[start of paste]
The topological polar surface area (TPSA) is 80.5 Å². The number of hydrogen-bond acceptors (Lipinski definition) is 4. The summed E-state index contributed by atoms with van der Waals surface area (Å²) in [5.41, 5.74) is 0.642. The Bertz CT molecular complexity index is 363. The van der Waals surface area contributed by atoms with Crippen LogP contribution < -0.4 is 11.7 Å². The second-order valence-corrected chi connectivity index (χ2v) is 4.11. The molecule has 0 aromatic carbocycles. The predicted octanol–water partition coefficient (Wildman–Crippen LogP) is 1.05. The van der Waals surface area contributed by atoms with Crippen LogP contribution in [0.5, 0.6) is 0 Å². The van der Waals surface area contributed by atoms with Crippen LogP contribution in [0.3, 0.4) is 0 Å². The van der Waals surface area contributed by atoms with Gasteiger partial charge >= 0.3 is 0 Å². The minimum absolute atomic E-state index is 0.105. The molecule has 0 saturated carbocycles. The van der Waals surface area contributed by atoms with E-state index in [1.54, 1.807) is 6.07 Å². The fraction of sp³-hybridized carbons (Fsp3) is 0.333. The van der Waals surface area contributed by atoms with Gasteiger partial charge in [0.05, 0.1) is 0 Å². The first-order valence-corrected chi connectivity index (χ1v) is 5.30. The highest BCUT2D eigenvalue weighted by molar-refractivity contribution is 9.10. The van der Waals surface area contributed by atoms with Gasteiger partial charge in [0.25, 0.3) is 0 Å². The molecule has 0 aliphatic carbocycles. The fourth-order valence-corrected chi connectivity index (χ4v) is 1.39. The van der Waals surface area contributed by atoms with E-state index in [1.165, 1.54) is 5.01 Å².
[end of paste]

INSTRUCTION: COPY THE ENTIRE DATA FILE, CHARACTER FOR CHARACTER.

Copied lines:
The topological polar surface area (TPSA) is 80.5 Å². The number of hydrogen-bond acceptors (Lipinski definition) is 4. The summed E-state index contributed by atoms with van der Waals surface area (Å²) in [5.41, 5.74) is 0.642. The Bertz CT molecular complexity index is 363. The van der Waals surface area contributed by atoms with Crippen LogP contribution < -0.4 is 11.7 Å². The second-order valence-corrected chi connectivity index (χ2v) is 4.11. The molecule has 0 aromatic carbocycles. The predicted octanol–water partition coefficient (Wildman–Crippen LogP) is 1.05. The van der Waals surface area contributed by atoms with Crippen LogP contribution in [0.5, 0.6) is 0 Å². The van der Waals surface area contributed by atoms with Crippen LogP contribution in [0.3, 0.4) is 0 Å². The van der Waals surface area contributed by atoms with Gasteiger partial charge >= 0.3 is 0 Å². The minimum absolute atomic E-state index is 0.105. The molecule has 0 saturated carbocycles. The van der Waals surface area contributed by atoms with E-state index in [1.54, 1.807) is 6.07 Å². The fraction of sp³-hybridized carbons (Fsp3) is 0.333. The van der Waals surface area contributed by atoms with Gasteiger partial charge in [0.05, 0.1) is 0 Å². The first-order valence-corrected chi connectivity index (χ1v) is 5.30. The highest BCUT2D eigenvalue weighted by molar-refractivity contribution is 9.10. The van der Waals surface area contributed by atoms with Gasteiger partial charge in [0.25, 0.3) is 0 Å². The molecule has 0 aliphatic carbocycles. The fourth-order valence-corrected chi connectivity index (χ4v) is 1.39. The van der Waals surface area contributed by atoms with E-state index in [1.165, 1.54) is 5.01 Å².